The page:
PETRIE: His best and only suit.
CHRISTINE: Your perp looks like a kid.
PETRIE: He may be a juvenile. He's not carrying any ID and he won't tell us his name.
CHRISTINE: The Lieutenant in?
MARY BETH: (coming out of the Squad room) Christine, we're going to the morgue. We've got a body that might be our Helen White.
[Detectives' Squad room]
SAMUELS: We're gonna lose the personal touch.
LA GUARDIA: The computer's just a tool, Bert. What's there to be afraid of?
SAMUELS: (talking to La Guardia) Yea, yeah, yeah, I know what this... (he stops when he sees Isbecki's perp)
SAMUELS: What are you doing here?! ...I asked you a question!
ISBECKI: We're processing a grand larceny auto, Lieutenant. Caught the kid in the act.
(Samuels grabs the perp by the lapels and pulls him to his feet and slaps him across the face)
SAMUELS: Now you told me you were through with that garbage! Is this how you keep your word!
(as Samuels pulls back his fist to punch the perp, Isbecki, Petrie and La Guardia physically restrain him. The duo looks on)
LA GUARDIA: Come on, Lieutenant! Hold it! Come on.
ISBECKI: Come on. Relax!
SAMUELS: Na. Get him out of my sight!
PETRIE: (to the perp) What did you ever do to him?
DAVID SAMUELS: I made the mistake of being his son!
[Precinct House yard]
MARY BETH: Do we say something to Samuels about his boy.
CHRISTINE: What do you say?
MARY BETH: Imagine your own kid, arrested, brought into the precinct. I'd die if it was one of mine.
CHRISTINE: It happens. A lot of cops' kids give trouble.
MARY BETH: Not all cops' kids.
(as they go to get in the Squad car)
CHRISTINE: I did.
MARY BETH: You did? What?
CHRISTINE: Shoplifting. Ice skates. Twelve years old.
CHRISTINE: My mother let me let me stew in juvenile hall overnight.
MARY BETH: Did she? You were twelve?!
CHRISTINE: I stopped in until my dad found out about it and he came and sprung me.
MARY BETH: It was a pretty rough thing for her to do.
CHRISTINE: Why. I'm the one that got in trouble.
MARY BETH: But still, leaving your kid overnight in jail. I mean you must have felt... I don't know. What...
CHRISTINE: Worked, didn't it. I never stole again.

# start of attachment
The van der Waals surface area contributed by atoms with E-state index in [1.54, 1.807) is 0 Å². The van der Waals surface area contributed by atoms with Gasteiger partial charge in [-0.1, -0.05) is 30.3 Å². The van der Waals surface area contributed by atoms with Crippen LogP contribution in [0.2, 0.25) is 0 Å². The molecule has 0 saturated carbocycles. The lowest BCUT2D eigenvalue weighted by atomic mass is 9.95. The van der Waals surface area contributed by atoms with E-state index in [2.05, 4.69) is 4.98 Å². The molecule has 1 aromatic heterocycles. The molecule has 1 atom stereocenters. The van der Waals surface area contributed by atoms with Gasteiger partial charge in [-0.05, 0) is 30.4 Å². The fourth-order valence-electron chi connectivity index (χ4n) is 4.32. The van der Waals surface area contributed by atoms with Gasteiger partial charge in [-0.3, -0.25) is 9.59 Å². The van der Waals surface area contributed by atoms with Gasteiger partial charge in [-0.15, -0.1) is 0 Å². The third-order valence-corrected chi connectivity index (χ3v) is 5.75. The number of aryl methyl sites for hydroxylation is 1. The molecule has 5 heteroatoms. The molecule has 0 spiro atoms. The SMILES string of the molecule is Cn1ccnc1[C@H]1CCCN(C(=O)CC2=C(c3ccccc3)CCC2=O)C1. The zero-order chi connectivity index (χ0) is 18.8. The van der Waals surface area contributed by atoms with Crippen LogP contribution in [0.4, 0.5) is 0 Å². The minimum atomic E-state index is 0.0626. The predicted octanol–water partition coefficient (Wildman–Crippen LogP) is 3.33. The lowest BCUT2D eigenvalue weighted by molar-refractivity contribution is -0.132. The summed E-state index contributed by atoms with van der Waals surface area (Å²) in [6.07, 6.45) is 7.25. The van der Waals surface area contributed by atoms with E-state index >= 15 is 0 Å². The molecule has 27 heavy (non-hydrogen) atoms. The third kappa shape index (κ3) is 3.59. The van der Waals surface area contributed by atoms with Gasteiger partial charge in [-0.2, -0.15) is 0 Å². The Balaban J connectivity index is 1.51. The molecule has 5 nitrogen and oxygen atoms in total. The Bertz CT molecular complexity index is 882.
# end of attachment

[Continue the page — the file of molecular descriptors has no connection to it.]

(the duo looks at a woman's body)
MARY BETH: What do you think, Chris?
DR. JAMAL: Strangled, yes.
CHRISTINE: Where was the body found?
DR. JAMAL: Manchester Hotel in the West Fourteenth. The body was fully clothed but there was evidence of a recent coital.
DR. JAMAL: Doubtful. I will send you a complete report as soon as we have completed our autopsy.
MARY BETH: Thank you, Doctor.
CHRISTINE: Thank you.
MARY BETH: I'll never get used to looking at dead bodies.
MARY BETH: Who's gonna call Richard White?
CHRISTINE: You are.
MARY BETH: Why me?
CHRISTINE: You have more compassion than I do, Mary Beth.
MARY BETH: You say that, Christine, because you don't wanna make the call.
CHRISTINE: I'm no good at this stuff, Mary Beth. I just blurt it out.
MARY BETH: That's the best way to do it.
MARY BETH: (as they pass a phone booth) Hey, hey!
(Mary Beth spins a coin)
CHRISTINE: (into phone) Yeah. Mr. White. ...Hi. This is Detective Cagney. ...We found your wife.
[Manchester Hotel reception desk]
DESK CLERK: I'm not Mary Woodhouse, honey. They sign in, pay their money. I give 'em the key. After that, what they do is their business.
CHRISTINE: Well, right now it's police business, so why don't..
MARY BETH: (reading from the hotel guest book) 'Smith, Smith, Jones, Smith'. Ah, an original thinker. 'Brown'.
DESK CLERK: It doesn't mean anything to me.
CHRISTINE: Would your memory be refreshed if we went back down to the station. Better than saying 'It doesn't mean anything to me'.
DESK CLERK: I told you she came in here two or three times a month with some guy.
CHRISTINE: Same guy?
DESK CLERK: Every time. ...Sometimes he came in with other women. But she was true and loyal. Looked to me like she really had the hots for him. They didn't even wait for the elevator.
CHRISTINE: So this man came in, what at least once a week, and you can't even describe him to us at all. Is that right?
DESK CLERK: Two arms, two legs.
CHRISTINE: You are really pressing your luck with me, lady.
DESK CLERK: Sue me.
CHRISTINE: All right, let's go.
MARY BETH: Christine.
CHRISTINE: No! No!
MARY BETH: Come on, lady, you wanna help us here? We're looking for a murderer.
DESK CLERK: He had this scar. (indicating from the corner of her right eye to the mouth) Ran from here to here. He was dark and swarthy ...and really put together.
MARY BETH: What about name?
DESK CLERK: Could be Smith. Could be Jones.
MARY BETH: Could be Brown. Right?
DESK CLERK: You got it.
(a cleaner empties a waste paper basket)
SAMUELS: Aw, that late already, huh?
[Detectives' Squad room]
(a woman looking down in the mouth comes in)
LA GUARDIA: Thelma!
THELMA: (as La Guardia embraces her) Hello, Paul.
LA GUARDIA: It's been such a long time.
THELMA: What are you doing, working so late?
LA GUARDIA: Well, there were a few things I had to take care of. Bert didn't say anything about you coming down to the station.
THELMA: He didn't know. I tried to arrange bail for David. I was hoping to take care of it so that I didn't have to appeal to Albert.